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    Latest Disentanglement


    Two entangled right whales have been sighted off the Carolinas in recent weeks, one of which, a young animal identified as #3120, has been entangled for almost two years. The other animal is presumed to be a right whale carrying a long length of rope and some buoys, but despite searches its status remains unconfirmed.


     The right side of the head of 3120 as he swims at the surface, mouth open

    Right whale 3120 was first reported as entangled on April 7, 2002 by a whale watch vessel off Cape Fear, North Carolina. Unfortunately the vessel could not stand by but crew were able to document the entanglement. At that time this whale was a yearling and had multiple wraps of line around the upper jaw that lead to a tight wrap of line at the tail (other possible entanglement points could not be confirmed). The animal was resighted on a number of occasions throughout the summer of 2002 in both US and Canadian waters and in August disentanglement responders were able to affix a telemetry buoy to the lines wrapped around the tail of the whale. Unfortunately, the buoy came free during a disentanglement attempt that managed to free the lines at the tail. The whale’s condition appeared to be deteriorating and the lines around the head continued to tighten – young whales especially face the problem of “growing in” to gear as they increase in body size.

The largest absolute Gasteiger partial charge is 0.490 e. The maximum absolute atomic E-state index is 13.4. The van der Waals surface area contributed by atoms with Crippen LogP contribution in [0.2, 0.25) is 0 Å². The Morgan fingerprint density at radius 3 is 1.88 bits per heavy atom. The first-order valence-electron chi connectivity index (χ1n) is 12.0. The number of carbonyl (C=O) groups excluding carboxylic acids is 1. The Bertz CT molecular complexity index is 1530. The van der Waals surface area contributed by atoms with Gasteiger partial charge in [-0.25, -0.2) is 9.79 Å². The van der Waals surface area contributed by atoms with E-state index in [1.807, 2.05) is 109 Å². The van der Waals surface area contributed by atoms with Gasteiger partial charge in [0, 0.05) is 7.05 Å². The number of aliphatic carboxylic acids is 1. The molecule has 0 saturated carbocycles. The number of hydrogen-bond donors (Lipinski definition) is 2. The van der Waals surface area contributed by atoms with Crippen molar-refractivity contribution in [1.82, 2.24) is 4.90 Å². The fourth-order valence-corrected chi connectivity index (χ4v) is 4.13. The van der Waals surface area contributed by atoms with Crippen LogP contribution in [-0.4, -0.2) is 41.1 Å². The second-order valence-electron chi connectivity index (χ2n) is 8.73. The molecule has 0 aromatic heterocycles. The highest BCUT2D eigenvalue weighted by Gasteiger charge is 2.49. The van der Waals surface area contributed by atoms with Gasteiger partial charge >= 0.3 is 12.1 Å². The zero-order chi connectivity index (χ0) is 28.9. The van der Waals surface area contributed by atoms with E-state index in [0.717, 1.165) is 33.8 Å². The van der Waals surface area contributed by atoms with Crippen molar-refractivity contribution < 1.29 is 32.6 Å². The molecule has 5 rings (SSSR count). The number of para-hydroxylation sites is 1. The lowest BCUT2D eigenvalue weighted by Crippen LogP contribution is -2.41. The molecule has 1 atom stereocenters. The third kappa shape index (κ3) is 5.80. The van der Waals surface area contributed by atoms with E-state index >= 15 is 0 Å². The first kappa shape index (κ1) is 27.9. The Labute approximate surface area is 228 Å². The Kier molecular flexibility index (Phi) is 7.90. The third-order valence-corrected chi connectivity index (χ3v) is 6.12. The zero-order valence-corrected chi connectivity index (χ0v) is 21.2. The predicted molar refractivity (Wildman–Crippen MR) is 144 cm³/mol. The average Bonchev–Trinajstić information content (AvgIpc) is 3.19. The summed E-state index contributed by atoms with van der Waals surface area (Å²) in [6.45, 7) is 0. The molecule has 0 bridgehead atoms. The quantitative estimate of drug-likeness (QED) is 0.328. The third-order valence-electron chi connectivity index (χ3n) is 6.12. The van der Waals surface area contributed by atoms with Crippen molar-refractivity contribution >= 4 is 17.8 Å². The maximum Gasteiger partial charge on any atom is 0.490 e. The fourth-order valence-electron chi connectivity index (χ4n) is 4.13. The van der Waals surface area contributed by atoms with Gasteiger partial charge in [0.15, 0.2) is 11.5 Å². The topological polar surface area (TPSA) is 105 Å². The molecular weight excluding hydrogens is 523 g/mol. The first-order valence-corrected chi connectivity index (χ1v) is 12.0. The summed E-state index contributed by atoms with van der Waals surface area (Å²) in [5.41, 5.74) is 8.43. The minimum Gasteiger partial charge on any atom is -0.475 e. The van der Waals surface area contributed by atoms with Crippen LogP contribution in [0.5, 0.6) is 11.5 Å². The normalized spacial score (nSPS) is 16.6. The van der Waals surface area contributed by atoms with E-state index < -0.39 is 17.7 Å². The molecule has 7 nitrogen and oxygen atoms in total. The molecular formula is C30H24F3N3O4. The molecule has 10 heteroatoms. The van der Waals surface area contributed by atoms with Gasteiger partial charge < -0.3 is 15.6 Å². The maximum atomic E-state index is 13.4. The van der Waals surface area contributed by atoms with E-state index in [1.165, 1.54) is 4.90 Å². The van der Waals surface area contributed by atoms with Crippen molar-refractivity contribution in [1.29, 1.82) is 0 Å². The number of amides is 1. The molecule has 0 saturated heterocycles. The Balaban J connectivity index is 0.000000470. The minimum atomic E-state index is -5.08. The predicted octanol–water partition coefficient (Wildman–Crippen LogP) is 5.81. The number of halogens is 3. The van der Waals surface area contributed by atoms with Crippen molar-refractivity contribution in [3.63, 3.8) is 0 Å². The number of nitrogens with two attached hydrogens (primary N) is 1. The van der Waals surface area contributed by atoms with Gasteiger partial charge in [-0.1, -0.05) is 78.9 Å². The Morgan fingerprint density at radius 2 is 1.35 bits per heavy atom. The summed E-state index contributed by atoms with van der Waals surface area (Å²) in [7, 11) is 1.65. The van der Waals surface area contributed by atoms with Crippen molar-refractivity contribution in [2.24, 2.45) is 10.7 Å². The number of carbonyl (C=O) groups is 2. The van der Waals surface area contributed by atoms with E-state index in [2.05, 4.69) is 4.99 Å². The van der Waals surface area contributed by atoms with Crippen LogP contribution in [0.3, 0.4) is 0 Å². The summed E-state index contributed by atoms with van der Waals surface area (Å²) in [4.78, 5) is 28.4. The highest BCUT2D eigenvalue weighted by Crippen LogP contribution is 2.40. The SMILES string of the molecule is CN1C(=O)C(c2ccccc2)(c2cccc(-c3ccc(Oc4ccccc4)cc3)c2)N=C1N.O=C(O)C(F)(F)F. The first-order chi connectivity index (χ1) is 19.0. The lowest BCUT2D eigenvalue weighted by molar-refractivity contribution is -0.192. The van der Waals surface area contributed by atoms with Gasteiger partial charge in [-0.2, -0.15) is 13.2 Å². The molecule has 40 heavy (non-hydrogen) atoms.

In 2003 he was sighted on a few occasions and his apparent health condition fluctuated between sightings. These sightings, often too far offshore or late in the day, presented disentanglement responders with few opportunities.

    In the fall of 2004, he was sighted east of Nova Scotia by researchers from the New England Aquarium. Their assessment noted that wounds at his blowholes had worsened and that his left flipper, as seen through the water, was almost entirely white, confirming that the lines at the left side of the head lead to tight wraps at the base of that flipper. Disentanglement attempts at that time may have cut one line at the head but the remaining lines continued to pose a problem.

    On December 9, 2004 he was photographed opportunistically by a town fire marshal just offshore of Nags Head, North Carolina. Photographs indicated that 3120 was swimming at the surface with mouth open, a posture usually associated with feeding (a surprising occurrence considering feeding behavior is undocumented for right whales in that region). Photographs confirm that one of the lines at the head was cut in September but the line may have grown into the blowholes.

    Future opportunistic sightings of this whale and of the other presumed right whale may shed light on their health and entanglement status.


    click here to read about previous entanglements



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